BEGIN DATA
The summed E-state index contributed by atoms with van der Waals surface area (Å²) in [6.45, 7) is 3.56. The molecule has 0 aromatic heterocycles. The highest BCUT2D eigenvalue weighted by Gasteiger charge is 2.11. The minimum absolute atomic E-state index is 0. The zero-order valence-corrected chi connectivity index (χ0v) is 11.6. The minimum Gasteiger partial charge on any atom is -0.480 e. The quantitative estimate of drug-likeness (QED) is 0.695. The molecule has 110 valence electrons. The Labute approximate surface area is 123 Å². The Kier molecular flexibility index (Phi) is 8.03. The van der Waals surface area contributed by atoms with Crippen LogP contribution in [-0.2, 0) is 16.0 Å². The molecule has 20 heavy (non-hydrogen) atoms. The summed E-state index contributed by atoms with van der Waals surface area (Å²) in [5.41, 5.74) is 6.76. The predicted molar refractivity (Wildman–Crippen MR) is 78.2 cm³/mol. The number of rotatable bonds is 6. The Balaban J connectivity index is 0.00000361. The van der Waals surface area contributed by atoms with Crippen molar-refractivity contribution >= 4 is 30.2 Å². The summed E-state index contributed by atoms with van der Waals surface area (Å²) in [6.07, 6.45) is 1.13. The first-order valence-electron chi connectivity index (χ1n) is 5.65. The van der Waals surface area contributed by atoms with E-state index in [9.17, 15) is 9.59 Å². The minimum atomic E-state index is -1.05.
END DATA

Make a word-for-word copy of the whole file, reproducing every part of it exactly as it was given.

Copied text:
The summed E-state index contributed by atoms with van der Waals surface area (Å²) in [6.45, 7) is 3.56. The molecule has 0 aromatic heterocycles. The highest BCUT2D eigenvalue weighted by Gasteiger charge is 2.11. The minimum absolute atomic E-state index is 0. The zero-order valence-corrected chi connectivity index (χ0v) is 11.6. The minimum Gasteiger partial charge on any atom is -0.480 e. The quantitative estimate of drug-likeness (QED) is 0.695. The molecule has 110 valence electrons. The Labute approximate surface area is 123 Å². The Kier molecular flexibility index (Phi) is 8.03. The van der Waals surface area contributed by atoms with Crippen LogP contribution in [-0.2, 0) is 16.0 Å². The molecule has 20 heavy (non-hydrogen) atoms. The summed E-state index contributed by atoms with van der Waals surface area (Å²) in [5.41, 5.74) is 6.76. The predicted molar refractivity (Wildman–Crippen MR) is 78.2 cm³/mol. The number of rotatable bonds is 6. The Balaban J connectivity index is 0.00000361. The van der Waals surface area contributed by atoms with Crippen molar-refractivity contribution >= 4 is 30.2 Å². The summed E-state index contributed by atoms with van der Waals surface area (Å²) in [6.07, 6.45) is 1.13. The first-order valence-electron chi connectivity index (χ1n) is 5.65. The van der Waals surface area contributed by atoms with E-state index in [9.17, 15) is 9.59 Å². The minimum atomic E-state index is -1.05.